The Almost Finished Norma Blanket

It was the first weekend of October. There was sci-fi on the TV and I’d grabbed a comfy seat on the couch to finish the last few rows of my extra large version of the Norma Blanket. It takes a long time to knit a row that’s 820 stitches around so I settled in for the long haul with snacks and a drink. Thankfully, knitting garter in the round is still faster than working lace. Even though I was keeping track of each row as I knit it, the bound off row snuck up on me. I even double checked that I’d knit the right number of edge rows before starting. 

Instead of a complicated bind off requiring lots of yarns overs or a tapestry needle, the pattern recommends the simple purl two together bind off. Not only is it stretchy, it moves really quickly once you get into a rhythm. I expected to be up half the night just binding off. Nope. Less than an hour after starting, the Norma blanket was off the needles. I took a lot of breaks stretching it out as I bound off each side. 

I had some idea of how big it would be while it was bunched up off needles, but seeing it spread out was something else entirely. The blanket is about 47” across unblocked. It’s bumpy in the middle and lumpy in the way that lace is when it’s fresh off the needles. The edging waves back and forth with thepattern repeats and almost looks too big for the center. Almost. I’m not worried though because, when I stretch the blanket out over my knees, the lace grows and opens up. It’s going to need all the room the edging can give it. 

Blocking has been on hold for the past three weeks while I non too patiently waited for a set of blocking wires to come in the mail. They finally arrived yesterday! Today, I’m taking over the bedroom carpet and stretching the Norma Blanket to its limits. 

Pattern: Cuddly Chevron Baby Blanket


Early last year I found out that a good friend of mine was having her first child. Since she’s on my knit-worthy list, my mind started churning with all sorts of ideas. I considered sweaters, hats, toys, and baby tube socks. All of those things are still an option now but what what I really wanted to make was a blanket. Sure, it’s more knitting, yarn, and time than the other ideas but a blanket has staying power. It can’t be outgrown like a sweater or a hat or adorable baby tube socks. A blanket is more useful than a toy and, maybe, not as easy to misplace. Plus, if you pardon the cliche, a great way to wrap someone up in love.


Those thoughts were the start of the Cuddly Chevron Baby Blanket. I swatched my way through several different and complicated ideas, none of which panned out, before coming back around to the simple chevron. Soft, cushy, colorful garter stitch chevrons, in fact. After tracking down a machine washable cotton/acrylic yarn that actually had all the colors I needed, a task that proved much harder than I thought, I cast on. Then I ripped out because I wanted the blanket to be bigger. After that, the knitting was smooth sailing. I didn’t finish the blanket in time to send it off before the kid was born but it did arrive before winter turned really cold.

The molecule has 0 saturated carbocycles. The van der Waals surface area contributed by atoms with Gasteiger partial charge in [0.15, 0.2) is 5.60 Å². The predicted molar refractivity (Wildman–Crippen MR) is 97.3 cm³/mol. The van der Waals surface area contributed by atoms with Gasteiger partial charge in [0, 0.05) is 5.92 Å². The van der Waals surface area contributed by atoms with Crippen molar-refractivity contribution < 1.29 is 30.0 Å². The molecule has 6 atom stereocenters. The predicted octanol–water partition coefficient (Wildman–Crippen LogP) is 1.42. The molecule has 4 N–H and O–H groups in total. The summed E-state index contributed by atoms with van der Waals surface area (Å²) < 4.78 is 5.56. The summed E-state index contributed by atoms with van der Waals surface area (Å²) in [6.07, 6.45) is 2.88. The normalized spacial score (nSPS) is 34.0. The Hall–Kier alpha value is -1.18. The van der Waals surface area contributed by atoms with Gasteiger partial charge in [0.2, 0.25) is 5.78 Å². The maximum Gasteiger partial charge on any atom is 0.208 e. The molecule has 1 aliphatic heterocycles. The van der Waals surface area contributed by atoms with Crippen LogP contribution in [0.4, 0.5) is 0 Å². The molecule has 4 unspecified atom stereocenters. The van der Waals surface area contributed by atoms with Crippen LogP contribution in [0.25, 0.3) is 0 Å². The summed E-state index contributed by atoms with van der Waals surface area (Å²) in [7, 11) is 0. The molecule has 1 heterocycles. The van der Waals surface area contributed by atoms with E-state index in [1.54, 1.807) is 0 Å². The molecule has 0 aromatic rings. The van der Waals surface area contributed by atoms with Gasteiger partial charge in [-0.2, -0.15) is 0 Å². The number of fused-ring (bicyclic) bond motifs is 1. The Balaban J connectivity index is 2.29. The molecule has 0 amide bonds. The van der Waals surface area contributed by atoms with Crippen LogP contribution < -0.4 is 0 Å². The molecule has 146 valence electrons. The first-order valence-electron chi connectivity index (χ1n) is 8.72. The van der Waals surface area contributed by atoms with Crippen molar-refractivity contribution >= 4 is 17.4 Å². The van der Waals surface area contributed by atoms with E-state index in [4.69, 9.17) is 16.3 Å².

My original plan was to publish the pattern before Christmas. Obviously that didn’t happen but I’m so happy that Cuddly Chevron is the first pattern of 2015. The first of many! Another first and something I’m really excited about is that I’m going to be releasing a tutorial series detailing the techniques in this blanket! I’ve never released tutorials revolving around a specific pattern before and can’t figure out why I haven’t. The tutorials will focus on several key techniques that will help with both with the blanket and future projects. The series starts next week and will cover weaving in ends as you go (without a tapestry needle), working lifted increases in garter stitch, and uses for stitch markers. If you’re wondering how to work another technique, let me know. 

Happy Knitting! 

Cuddly Chevron Baby Blanket

Simple, classic, and warm, the Cuddly Chevron Baby Blanket is easy to make and a great gift for any baby or yourself. Worked in garter stitch, the blanket knits up quickly to create a cushy fabric. 

Stick with three colors of worsted weight yarn, just use two, or go wild and use up all those leftover yarns in your stash.

Want to make it bigger or smaller? The pattern includes notes to help you out. 

Size: 30” x 30”

Needle: US 7 (4.5 mm) 36” circular needle

Yarn: Cascade Yarns Avalon - 2 skeins (350 yds) of each color

C1: 10 - Artisan's Gold

C2: 02 - Silver

C3: 17 - Enamel Blue

Notions: Tapestry Needle, Stitch Markers (Optional)

Check it out on Ravelry!